The first Seventh Day Baptist church in England was founded about 1650. Its records carry the name Mill Yard Seventh Day General Baptist Church. Although the first record book is missing, the second book which begins with 1673 is in the archives of the Seventh Day Baptist Historical Society and reveals some of the relationships between that General Baptist church and its near contemporaries: Pinners' Hall and the Bell Lane Seventh Day Baptist Churches, which were Particular in doctrine. …

The rest of this article is only available to active members of Questia

Already a member? Log in now.

Notes for this article

Add a new note
If you are trying to select text to create highlights or citations, remember that you must now click or tap on the first word, and then click or tap on the last word.
One moment ...
Default project is now your active project.
Project items
Notes
Cite this article

Cited article

Style
Citations are available only to our active members.
Buy instant access to cite pages or passages in MLA 8, MLA 7, APA and Chicago citation styles.

(Einhorn, 1992, p. 25)

(Einhorn 25)

(Einhorn 25)

1. Lois J. Einhorn, Abraham Lincoln, the Orator: Penetrating the Lincoln Legend (Westport, CT: Greenwood Press, 1992), 25, http://www.questia.com/read/27419298.

Note: primary sources have slightly different requirements for citation. Please see these guidelines for more information.

Cited article

Seventh Day Baptists: A Microcosm of Baptist History: Some People like to Stand on the Shore of an Ocean and See the Magnitude of God's Creation. Some Prefer to Use the Same Ocean to Travel beyond That Which Is Known to Them. Still Others like to Play in the Surf, Even Swimming against the Tide or Trusting in Its Buoyancy to Carry Their Bodies to the Safety of the Shore
Settings

Settings

Typeface
Text size Smaller Larger Reset View mode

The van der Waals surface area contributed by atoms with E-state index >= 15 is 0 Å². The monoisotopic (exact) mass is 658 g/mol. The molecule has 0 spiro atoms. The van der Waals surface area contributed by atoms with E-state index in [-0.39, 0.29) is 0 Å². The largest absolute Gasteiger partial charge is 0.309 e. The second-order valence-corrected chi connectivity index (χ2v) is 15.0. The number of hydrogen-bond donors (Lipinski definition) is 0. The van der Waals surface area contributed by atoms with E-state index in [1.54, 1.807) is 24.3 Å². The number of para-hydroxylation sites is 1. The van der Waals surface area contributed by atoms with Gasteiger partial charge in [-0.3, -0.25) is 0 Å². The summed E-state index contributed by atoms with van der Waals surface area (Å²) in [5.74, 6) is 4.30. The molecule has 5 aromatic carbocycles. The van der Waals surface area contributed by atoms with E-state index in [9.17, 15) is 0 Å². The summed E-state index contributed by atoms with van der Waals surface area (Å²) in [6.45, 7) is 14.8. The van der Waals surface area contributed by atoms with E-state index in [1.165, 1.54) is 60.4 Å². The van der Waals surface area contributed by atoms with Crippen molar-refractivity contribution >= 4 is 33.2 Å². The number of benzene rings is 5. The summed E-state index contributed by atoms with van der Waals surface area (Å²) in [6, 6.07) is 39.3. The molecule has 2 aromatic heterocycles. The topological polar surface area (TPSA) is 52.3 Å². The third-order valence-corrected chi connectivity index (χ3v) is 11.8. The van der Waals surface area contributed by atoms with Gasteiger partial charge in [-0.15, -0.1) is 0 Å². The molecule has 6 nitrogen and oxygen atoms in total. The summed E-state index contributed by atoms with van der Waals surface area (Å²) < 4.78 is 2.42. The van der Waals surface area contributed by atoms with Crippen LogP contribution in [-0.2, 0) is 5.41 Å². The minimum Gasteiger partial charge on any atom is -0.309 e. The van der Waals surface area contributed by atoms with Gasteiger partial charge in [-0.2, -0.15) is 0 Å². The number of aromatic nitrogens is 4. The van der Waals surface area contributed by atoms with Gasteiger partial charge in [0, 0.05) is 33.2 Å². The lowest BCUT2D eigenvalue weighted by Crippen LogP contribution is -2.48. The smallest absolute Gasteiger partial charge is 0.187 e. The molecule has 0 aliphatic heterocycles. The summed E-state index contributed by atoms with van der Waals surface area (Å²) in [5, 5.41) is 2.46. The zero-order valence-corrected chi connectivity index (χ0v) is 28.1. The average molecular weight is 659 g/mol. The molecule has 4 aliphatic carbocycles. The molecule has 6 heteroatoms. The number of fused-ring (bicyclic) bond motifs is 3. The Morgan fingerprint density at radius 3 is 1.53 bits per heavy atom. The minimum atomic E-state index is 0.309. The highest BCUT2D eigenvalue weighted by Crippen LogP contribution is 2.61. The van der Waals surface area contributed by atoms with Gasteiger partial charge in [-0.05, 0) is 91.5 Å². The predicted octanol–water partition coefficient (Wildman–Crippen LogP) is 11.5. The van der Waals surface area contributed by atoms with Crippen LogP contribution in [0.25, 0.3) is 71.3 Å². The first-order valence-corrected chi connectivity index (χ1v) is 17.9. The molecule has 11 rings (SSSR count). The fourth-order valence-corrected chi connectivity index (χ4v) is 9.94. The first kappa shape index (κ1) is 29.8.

Search within

Search within this article

Look up

Look up a word

  • Dictionary
  • Thesaurus
Please submit a word or phrase above.
Print this page

Print this page

Why can't I print more than one page at a time?

Help
Full screen
Items saved from this article
  • Highlights & Notes
  • Citations
Some of your highlights are legacy items.

Highlights saved before July 30, 2012 will not be displayed on their respective source pages.

You can easily re-create the highlights by opening the book page or article, selecting the text, and clicking “Highlight.”

matching results for page

    Questia reader help

    How to highlight and cite specific passages

    1. Click or tap the first word you want to select.
    2. Click or tap the last word you want to select, and you’ll see everything in between get selected.
    3. You’ll then get a menu of options like creating a highlight or a citation from that passage of text.

    OK, got it!

    Cited passage

    Style
    Citations are available only to our active members.
    Buy instant access to cite pages or passages in MLA 8, MLA 7, APA and Chicago citation styles.

    "Portraying himself as an honest, ordinary person helped Lincoln identify with his audiences." (Einhorn, 1992, p. 25).

    "Portraying himself as an honest, ordinary person helped Lincoln identify with his audiences." (Einhorn 25)

    "Portraying himself as an honest, ordinary person helped Lincoln identify with his audiences." (Einhorn 25)

    "Portraying himself as an honest, ordinary person helped Lincoln identify with his audiences."1

    1. Lois J. Einhorn, Abraham Lincoln, the Orator: Penetrating the Lincoln Legend (Westport, CT: Greenwood Press, 1992), 25, http://www.questia.com/read/27419298.

    Cited passage

    Thanks for trying Questia!

    Please continue trying out our research tools, but please note, full functionality is available only to our active members.

    Your work will be lost once you leave this Web page.

    Buy instant access to save your work.

    Already a member? Log in now.

    Search by... Author
    Show... All Results Primary Sources Peer-reviewed

    Oops!

    An unknown error has occurred. Please click the button below to reload the page. If the problem persists, please try again in a little while.